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ALBERT B. CASUGA, a Philippine-born writer, lives in Mississauga, Ontario, Canada, where he continues to write poetry, fiction, and criticism after his retirement from teaching and serving as an elected member of his region's school board. He was nominated to the Mississauga Arts Council Literary Awards in 2007. A graduate of the Royal and Pontifical University of St. Thomas (now University of Santo Tomas, Manila. Literature and English, magna cum laude), he taught English and Literature (Criticism, Theory, and Creative Writing) at the Philippines' De La Salle University and San Beda College. He has authored books of poetry, short stories, literary theory and criticism. He has won awards for his works in Canada, the U.S.A., and the Philippines. His latest work, A Theory of Echoes and Other Poems was published February 2009 by the University of Santo Tomas Publishing House. His fiction and poetry were published by online literary journals Asia Writes and Coastal Poems recently. He was a Fellow at the 1972 Silliman University Writers Workshop, Philippines. As a journalist, he worked with the United Press International and wrote an art column for the defunct Philippines Herald.

Monday, April 22, 2013

THE BIG QUESTIONS, 24: WHEN WORDS COME BACK (WHY APOLOGIZE FOR THE MANNER YOU LIVED?)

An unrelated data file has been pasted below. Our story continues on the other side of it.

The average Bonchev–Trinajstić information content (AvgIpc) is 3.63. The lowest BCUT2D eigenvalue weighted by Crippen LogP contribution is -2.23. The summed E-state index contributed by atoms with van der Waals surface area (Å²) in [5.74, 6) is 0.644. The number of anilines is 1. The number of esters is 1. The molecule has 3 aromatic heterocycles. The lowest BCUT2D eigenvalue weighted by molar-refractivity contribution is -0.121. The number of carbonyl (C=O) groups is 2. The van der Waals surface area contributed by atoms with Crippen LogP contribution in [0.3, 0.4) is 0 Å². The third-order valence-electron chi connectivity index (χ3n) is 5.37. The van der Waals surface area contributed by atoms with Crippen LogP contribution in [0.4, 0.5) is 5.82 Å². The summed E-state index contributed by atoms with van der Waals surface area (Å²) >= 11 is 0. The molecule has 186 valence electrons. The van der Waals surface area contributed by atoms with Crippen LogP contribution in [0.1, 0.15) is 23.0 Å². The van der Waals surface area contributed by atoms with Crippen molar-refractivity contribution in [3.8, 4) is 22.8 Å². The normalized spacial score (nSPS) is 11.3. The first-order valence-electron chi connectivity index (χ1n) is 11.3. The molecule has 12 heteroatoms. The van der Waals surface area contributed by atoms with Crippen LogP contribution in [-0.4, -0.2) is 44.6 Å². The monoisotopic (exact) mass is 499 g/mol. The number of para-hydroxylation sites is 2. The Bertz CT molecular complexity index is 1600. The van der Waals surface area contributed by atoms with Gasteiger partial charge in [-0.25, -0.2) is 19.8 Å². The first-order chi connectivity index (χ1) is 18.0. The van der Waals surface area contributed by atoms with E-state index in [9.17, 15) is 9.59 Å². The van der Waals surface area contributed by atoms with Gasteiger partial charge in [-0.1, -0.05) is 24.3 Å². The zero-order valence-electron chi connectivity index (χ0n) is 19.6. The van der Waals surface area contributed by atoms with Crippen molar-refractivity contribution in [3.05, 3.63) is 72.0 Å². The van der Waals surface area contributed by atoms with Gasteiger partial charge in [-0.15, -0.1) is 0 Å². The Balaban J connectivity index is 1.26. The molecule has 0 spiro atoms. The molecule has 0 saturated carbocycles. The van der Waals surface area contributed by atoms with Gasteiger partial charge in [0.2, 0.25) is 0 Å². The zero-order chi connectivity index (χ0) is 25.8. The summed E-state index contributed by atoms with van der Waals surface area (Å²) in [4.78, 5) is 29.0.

This is Poem #24 in my series of poem responses to the Big Questions to celebrate National Poetry Month (NaPoMo, April 24). This poem-a-day project is an effort to use poetry to define what one needs to know as truth that are matched by reality we have confidence in.
 
 
 
 
WHEN WORDS COME BACK

(For my Children: That They May Forgive)

 
There are no lessons deep enough, clear enough,
that they could hold on to or use to decipher,
or understand, or even to respond: Of what use?

Of what use are murmuring creeks that turn
blue when they flow into the river’s mouth
as it meanders to an open sea, itself a tributary

to all that is deep and dark and dangerous
in these untamed oceans, beginnings and ends
of life, the vast expanse of all our explorations.

What does it matter that the moon swings low
over pine branches, or that the urgent calls
to trek back to forgotten origins are inexorable?

You can only counsel them enough of beauty,
because this earth makes it more often an omen
of regrets, or even an augury of faithless betrayal.

When the words you lisped--as they turned
somnolent in your arms--come back to haunt them,
they will rush back to you and pray for strength.

When that time comes, do not mumble an apology,
because this has never been needed nor accepted.
 

—ALBERT B. CASUGA

 

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